Case for Action

The COVID-19 pandemic has widened existing educational inequities, impacting students in significant ways. The pandemic has shuttered schools across the nation, causing extended disrupted learning for over 50 million public school students and putting at risk their preparation and future opportunities.

The Need

Already, researchers estimate that students have experienced between six and twelve months of learning loss.

  • This learning loss disproportionately impacts low income and minority students — the same students who experience staggering achievement gaps compared to their more privileged peers, even under ordinary circumstances.
  • Recent studies show that high-impact tutoring is one of the few academic interventions proven to provide significant learning gains for students in need.

An Untapped Resource

Our country currently has almost 20 million under- and unemployed people from whom potential tutors could be drawn.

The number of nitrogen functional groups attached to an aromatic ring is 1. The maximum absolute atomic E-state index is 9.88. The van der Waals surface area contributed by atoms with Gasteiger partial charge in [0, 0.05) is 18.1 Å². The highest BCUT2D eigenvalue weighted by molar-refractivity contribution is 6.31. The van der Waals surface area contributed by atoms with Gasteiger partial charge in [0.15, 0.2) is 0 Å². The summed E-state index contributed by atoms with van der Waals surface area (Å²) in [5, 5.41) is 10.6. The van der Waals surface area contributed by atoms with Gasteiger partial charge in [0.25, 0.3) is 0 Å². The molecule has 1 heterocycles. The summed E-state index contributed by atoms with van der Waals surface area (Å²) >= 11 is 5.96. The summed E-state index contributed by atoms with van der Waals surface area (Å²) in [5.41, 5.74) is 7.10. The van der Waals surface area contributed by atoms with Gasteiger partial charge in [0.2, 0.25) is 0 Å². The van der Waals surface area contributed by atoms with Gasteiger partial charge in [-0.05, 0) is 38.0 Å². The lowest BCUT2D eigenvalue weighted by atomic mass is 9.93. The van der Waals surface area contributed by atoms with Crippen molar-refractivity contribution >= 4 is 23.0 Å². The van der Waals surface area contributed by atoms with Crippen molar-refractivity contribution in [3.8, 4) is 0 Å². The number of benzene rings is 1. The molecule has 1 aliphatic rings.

• Enlisting and training high-impact tutors will lead to student learning gains; but it may also have the corollary benefit of attracting a more diverse group of people to the teaching field.
  • A more diverse teacher pipeline would lead to a workforce that better reflects the diversity of our student population. More than 50% of public school students are nonwhite, yet our teacher workforce remains less than 20% nonwhite.
  • Our public schools need over 250,000 new educators each year, just to replace those leaving the field.

The Solution

The National Student Support Accelerator will ensure that all students in need have access to high-impact tutoring by:

  • Leading continuous improvement and learning including testing and evaluating tutoring models through pilots in districts across the nation.
  • Developing evidence-based tools and technical assistance for both educational institutions and tutoring organizations to improve existing tutoring programs and create new ones.
  • Creating a community of practice for all entities involved in tutoring, enabling them to learn from one another, establish a systematic method for assessing quality, and further develop the field.